A lot or a little?
The parents' guide to what's in this movie.
What parents need to know
Parents need to know that The Princess Twins of Legendale involves the loss of a parent early on in the film -- this is shown as a presumed death, referred to later, but not shown or discussed explicitly. It also involves the scary kidnapping of a child by a giant spider, and the child's long-term separation from her family. Elsewhere, the film has a few scary beasts -- some gargoyle-like trolls and dogs -- but these are more perilous than violent, and overall, the film has positive messages.
- Parents say
- Kids say
What's the story?
Princess Dawn wants to know more about her past -- her mother's identity, the world outside of the castle walls -- but her father, King Solter, forbids it. When Dawn takes a trip to the other side anyway, she finds out she has a twin sister, Eve, and that an evil sorceress is responsible for the divided worlds and the suffering of many. Can she save her sister and reunite her family, or will the evil sorceress succeed in making the entire world dark forever?
Is it any good?
This likeable animated princess movie offers a positive message about family unity, overcoming obstacles, and learning to trust after being hurt. Viewers of THE PRINCESS TWINS OF LEGENDALE will feel some familiar vibes -- this movie feels a little bit Snow White, a little bit The Little Mermaid, and a little bit Tinker Bell and the Secret of the Wings. Though the animation and storytelling feels an obvious step down from all three of those films, there are some positive echoes here as princess-themed fairy tales go. Here, the girls are smart, kind, and brave. They enjoy a positive relationship that's interrupted when one of them is kidnapped. Their overprotective father is well-intentioned but has to learn the value of autonomous exploring.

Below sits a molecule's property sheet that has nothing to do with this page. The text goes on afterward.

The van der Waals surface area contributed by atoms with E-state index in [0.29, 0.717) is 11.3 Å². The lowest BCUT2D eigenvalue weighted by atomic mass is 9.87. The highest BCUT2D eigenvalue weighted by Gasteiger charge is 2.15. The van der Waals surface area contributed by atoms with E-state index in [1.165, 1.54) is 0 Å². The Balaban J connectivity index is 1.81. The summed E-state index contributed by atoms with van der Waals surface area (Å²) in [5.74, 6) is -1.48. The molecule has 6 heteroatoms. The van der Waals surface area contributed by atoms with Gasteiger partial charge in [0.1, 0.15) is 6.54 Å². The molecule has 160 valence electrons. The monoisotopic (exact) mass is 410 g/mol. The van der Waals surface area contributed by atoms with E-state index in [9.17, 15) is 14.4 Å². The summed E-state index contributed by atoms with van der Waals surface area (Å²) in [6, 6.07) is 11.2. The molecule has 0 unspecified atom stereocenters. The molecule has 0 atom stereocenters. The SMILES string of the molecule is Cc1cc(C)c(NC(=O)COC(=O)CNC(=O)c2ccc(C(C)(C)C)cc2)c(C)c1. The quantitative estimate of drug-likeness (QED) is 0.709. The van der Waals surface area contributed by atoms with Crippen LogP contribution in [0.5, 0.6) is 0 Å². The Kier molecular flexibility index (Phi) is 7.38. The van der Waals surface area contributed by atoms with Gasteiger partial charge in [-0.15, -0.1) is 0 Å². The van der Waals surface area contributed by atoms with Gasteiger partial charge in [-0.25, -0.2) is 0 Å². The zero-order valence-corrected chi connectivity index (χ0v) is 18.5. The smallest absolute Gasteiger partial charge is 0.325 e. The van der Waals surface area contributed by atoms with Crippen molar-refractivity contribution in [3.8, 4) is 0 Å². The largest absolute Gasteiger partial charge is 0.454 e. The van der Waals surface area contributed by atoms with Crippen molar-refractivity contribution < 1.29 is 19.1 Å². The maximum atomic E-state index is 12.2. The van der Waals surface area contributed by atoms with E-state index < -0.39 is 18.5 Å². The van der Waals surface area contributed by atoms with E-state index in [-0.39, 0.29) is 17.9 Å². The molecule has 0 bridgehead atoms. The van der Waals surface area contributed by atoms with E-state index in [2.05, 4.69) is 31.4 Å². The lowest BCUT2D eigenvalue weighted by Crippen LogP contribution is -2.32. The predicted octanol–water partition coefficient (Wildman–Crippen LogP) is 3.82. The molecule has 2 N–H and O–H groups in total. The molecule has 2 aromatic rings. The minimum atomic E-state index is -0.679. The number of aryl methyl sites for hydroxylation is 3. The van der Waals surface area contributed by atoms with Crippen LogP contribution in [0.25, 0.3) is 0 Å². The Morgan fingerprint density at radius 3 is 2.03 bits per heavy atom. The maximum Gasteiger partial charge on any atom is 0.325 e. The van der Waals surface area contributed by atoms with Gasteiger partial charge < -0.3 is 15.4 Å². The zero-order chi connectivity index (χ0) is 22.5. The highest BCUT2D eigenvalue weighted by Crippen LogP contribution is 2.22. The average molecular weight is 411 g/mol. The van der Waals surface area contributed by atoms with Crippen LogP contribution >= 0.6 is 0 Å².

Kids who like princess adventures ought to enjoy what's here, and aside from the issue of parental loss (which is handled as quickly and as hazily as can be), and some of the frightful beasts who present peril, overall, it's less violent and perilous than many films targeted at the same age. A good choice if your copy of Secret of the Wings is overplayed.
Talk to your kids about ...
Families can talk about exploring. In the film, Princess Dawn wants to explore to learn more about her past, while her father discourages it. Do you like exploring? Where? How can we explore to learn new things while staying safe?
In the film, Princess Dawn and her father, King Solter, disagree about the value of going off on your own, but in a way they are both right that it's worth doing, but not always safe. Have you ever had a disagreement with someone when you were both right? What happened? How did you resolve it?
In the movie, there is a lot of generalizing and stereotyping about what the people from the other world are like. Why is it bad to generalize or make assumptions about groups of people? How can we avoid doing that?
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